Gabe was dropped off at daycare and I headed to my mom's work to quickly check the news. When I arrived, I watched the first tower collapse on TV. Pretty sure I cried.

I went to work. Everyone was glued to the news. I was waiting for anything from Mike over in Korea, I hadn't heard from him. Finally, the call. All he said was that they were on lock down and headed to the DMZ in BFV's.

His last words? "Stay away from Fort Riley. We're going to war."

The following days were a blur. Midtour leave was cancelled. Gabe turned 1, but rather than a cartoon cake he had an American Flag. His Uncle Ben, a Sailor headed to his station in Guam, was delayed due to cancelled flights. He was home to see his first nephew celebrate a birthday.

Sooner or later, life settled back into a routine. The Korean tour ended and life went on.

In March 2003, the orders for OIF came down. Gabe was sending his daddy to war.

The years since that combat tour have been full. Welcoming babies and saying our goodbyes to parents and grandparents.

I knew nothing about PTSD...what it was, what it could do, how to respond. As the years went on, it was trying to teach me but I wasn't seeing it. Eventually, it won.

Interestingly enough, when I did learn, it taught me some things I didn't expect. It didn't fix my marriage but it did teach me compassion and the ability to co-parent. It also taught me to look at my own dad...a man who I spent so many years angry with. All of a sudden, a sliver of light was making its way in.

Today, when I look at 9/11, I do remember the horror. We all do. How can we not?

But I also think of what this journey has taught me. The relationship I have with my own father now, 12 years later, is stronger that it's ever been. My mind has been opened...forgiveness has happened...this man who raised me is someone whom I respect more than any written word could express.

This weekend, in just a few days, my mom and dad will visit when Gabe turns 13 years old.

Maybe his cake will have Old Glory gracing it yet again. :)

Saturday, March 3, 2012

The Lorax--my review

For many years now, I have been in love with The Lorax. I appreciated Dr. Seuss's way of discussing an environmentally- and politically-charged issue in a very "calm" way. When I was working with the Topeka Zoo, I read The Lorax to the kids in our classes a lot. I was always so happy that I could talk to them about environmental and conservation education without worrying about an "agenda". I completely desecrated an entire Lorax book with my own kids because we read it sooo much. I am a tree girl...through and through, I LOVE TREES.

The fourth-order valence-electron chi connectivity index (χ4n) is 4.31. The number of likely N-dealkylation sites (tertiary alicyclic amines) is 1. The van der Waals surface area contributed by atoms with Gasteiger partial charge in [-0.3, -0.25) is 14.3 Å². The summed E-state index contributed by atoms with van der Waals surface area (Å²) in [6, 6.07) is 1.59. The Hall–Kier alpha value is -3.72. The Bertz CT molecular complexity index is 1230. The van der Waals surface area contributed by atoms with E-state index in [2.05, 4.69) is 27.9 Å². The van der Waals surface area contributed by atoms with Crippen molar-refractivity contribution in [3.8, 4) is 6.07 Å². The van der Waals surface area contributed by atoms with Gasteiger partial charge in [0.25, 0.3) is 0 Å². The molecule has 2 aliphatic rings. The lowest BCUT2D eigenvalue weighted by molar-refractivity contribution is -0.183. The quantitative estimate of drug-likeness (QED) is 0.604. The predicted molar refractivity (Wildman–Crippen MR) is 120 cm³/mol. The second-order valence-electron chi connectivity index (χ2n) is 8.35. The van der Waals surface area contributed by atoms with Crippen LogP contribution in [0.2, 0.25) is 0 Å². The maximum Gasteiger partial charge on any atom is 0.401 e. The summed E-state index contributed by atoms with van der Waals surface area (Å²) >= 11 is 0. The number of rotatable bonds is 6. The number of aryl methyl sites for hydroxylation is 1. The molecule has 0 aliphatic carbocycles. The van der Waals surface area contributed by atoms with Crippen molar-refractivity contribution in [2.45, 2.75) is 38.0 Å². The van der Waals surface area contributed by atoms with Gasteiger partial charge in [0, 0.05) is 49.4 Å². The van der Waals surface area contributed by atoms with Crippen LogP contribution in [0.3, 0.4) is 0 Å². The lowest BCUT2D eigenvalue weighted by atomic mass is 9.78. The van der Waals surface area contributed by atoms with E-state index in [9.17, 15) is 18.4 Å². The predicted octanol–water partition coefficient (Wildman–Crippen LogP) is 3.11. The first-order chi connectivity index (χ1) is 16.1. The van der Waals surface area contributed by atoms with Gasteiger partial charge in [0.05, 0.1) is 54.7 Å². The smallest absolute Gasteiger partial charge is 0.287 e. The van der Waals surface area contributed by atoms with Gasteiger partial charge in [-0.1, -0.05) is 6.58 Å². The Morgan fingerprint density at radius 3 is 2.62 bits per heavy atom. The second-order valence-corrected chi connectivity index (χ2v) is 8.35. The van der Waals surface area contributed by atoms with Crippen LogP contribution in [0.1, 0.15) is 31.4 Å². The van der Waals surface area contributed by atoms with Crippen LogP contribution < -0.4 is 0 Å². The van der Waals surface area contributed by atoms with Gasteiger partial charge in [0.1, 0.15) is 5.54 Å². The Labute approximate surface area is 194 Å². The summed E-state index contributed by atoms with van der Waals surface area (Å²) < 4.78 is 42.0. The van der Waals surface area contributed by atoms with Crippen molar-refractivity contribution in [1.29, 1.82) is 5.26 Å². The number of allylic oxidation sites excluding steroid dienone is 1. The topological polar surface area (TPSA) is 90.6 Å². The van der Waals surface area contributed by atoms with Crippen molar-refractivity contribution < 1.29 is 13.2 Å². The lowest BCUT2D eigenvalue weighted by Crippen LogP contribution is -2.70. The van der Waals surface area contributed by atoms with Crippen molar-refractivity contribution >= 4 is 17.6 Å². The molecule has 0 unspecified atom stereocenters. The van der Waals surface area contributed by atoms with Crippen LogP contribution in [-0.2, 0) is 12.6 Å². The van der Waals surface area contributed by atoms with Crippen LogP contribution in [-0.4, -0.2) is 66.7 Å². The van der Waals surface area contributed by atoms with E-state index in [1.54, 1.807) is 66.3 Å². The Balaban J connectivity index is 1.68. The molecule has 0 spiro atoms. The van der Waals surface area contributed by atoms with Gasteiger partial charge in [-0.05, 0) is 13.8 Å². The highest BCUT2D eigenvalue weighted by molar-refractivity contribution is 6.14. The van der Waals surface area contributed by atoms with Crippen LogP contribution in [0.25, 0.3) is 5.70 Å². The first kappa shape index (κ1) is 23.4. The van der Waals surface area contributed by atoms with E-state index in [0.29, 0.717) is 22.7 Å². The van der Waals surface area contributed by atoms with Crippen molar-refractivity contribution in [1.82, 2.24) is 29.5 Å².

When I heard The Lorax was coming out on the Silver Screen, cast with the likes of Danny DeVito, Betty White, Ed Helms and Taylor Swift, I was excited...cautiously excited.

After all, Hollywood has a well-earned reputation of blasting their agenda through much of what they produce. The Lorax, although a beloved story, was just sitting there asking to be the next Poster Child for the Environmental Movement.

Regardless, I decided the chickens and I were going to see this movie on Opening Night...on Dr. Seuss's birthday. In 3D.

I entered the theatre last night, unsure of how this was all going to unfold. If Hollywood was going to tell the story the way it was meant to be told. I was also hoping the 3D would be worth it this time (most of the time it really isn't...but I digress)...

After LOTS of additions to the story (it had to last over an hour!), lots of singing and cute one-liners...I am thrilled to report that this movie is really what it's supposed to be. There is definitely some "big business and Capitalism are bad!" going on...but that isn't the agenda here. I left the theatre feeling very much like Hollywood had given "wise use" of resources a fair shot. This definitely wasn't an "all or nothing" movie.